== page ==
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Glycemix index

Look Before You Eat: The Truth About the Glycemic Index

Thursday, January 03, 2008 by: Judith Fine-Sarchielli
Tags: glycemix index, health news, Natural News

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(NewsTarget) Confused about the nutritional benefits of what you ate today? How will you choose the healthiest products for dinner? You may know that we should buy organic foods grown locally, to avoid the 70% of irradiated foods we find in our supermarkets, but do you still ask yourself what foods you should eat?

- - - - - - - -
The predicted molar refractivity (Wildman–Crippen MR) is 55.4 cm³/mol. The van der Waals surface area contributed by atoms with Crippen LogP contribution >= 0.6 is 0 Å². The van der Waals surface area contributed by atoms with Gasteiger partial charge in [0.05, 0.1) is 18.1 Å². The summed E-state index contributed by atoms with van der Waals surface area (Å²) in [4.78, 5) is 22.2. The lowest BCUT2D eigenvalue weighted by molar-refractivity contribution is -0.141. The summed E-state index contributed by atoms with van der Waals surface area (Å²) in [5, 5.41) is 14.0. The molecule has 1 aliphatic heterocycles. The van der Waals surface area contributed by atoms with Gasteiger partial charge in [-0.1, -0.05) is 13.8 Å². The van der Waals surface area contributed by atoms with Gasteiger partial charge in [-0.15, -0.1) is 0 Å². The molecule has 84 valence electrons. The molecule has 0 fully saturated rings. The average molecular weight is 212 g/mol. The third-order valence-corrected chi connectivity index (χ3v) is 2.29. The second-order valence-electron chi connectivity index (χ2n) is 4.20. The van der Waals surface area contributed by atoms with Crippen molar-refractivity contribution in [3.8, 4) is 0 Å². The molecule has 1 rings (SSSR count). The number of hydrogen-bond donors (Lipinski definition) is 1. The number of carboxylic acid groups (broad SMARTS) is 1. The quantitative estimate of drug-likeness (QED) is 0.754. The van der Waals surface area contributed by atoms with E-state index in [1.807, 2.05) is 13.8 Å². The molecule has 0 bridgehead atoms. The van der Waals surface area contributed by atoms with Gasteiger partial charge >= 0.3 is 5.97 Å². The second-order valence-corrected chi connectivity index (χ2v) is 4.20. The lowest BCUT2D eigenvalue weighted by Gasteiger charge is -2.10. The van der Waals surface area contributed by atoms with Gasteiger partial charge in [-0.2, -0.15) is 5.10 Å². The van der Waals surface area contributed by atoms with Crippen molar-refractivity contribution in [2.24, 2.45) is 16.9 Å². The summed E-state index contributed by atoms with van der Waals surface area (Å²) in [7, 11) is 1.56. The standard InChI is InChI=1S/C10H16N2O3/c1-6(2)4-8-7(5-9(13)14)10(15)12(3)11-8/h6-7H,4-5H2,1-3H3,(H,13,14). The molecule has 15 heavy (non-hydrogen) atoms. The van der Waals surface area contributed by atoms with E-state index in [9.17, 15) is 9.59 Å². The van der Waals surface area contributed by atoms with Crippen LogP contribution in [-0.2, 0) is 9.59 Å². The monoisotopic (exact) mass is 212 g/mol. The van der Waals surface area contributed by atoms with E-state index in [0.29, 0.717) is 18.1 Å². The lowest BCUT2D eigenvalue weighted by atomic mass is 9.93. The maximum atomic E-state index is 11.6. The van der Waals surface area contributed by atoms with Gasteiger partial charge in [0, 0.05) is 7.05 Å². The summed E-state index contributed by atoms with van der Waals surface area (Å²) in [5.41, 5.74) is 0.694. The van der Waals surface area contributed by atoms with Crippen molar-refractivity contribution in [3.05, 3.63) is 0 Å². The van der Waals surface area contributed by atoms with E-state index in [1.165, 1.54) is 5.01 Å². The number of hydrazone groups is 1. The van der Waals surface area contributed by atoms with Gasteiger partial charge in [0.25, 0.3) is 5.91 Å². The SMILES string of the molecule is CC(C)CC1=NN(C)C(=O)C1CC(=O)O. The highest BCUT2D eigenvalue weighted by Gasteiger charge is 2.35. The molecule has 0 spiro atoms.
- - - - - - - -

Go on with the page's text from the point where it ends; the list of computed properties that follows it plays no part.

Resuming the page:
Diets such as the Caveman, Primal, or Paleo diet is getting more attention lately among the health conscious (www.wewant2live.com). Our primitive hunter-gatherer ancestors ate enormous quantities of meat when they could capture it. While the men were away, the women gathered nuts, berries, and seeds every day; these carbohydrates helped to balance blood sugar, because they were absorbed into the digestive tract and metabolized slowly. Researchers today have found that our primitive ancestors were on the right track. We would be healthier if we ate like they did , because our digestive track still works like that of the Flintstones. It takes thousands of years for a human's digestive system to adjust to a different type of primary diet than that of our meat-eating ancestors. For most people, it is more difficult to digest and metabolize a vegetarian or vegan diet than the meat eating diet our ancient ancestors ate.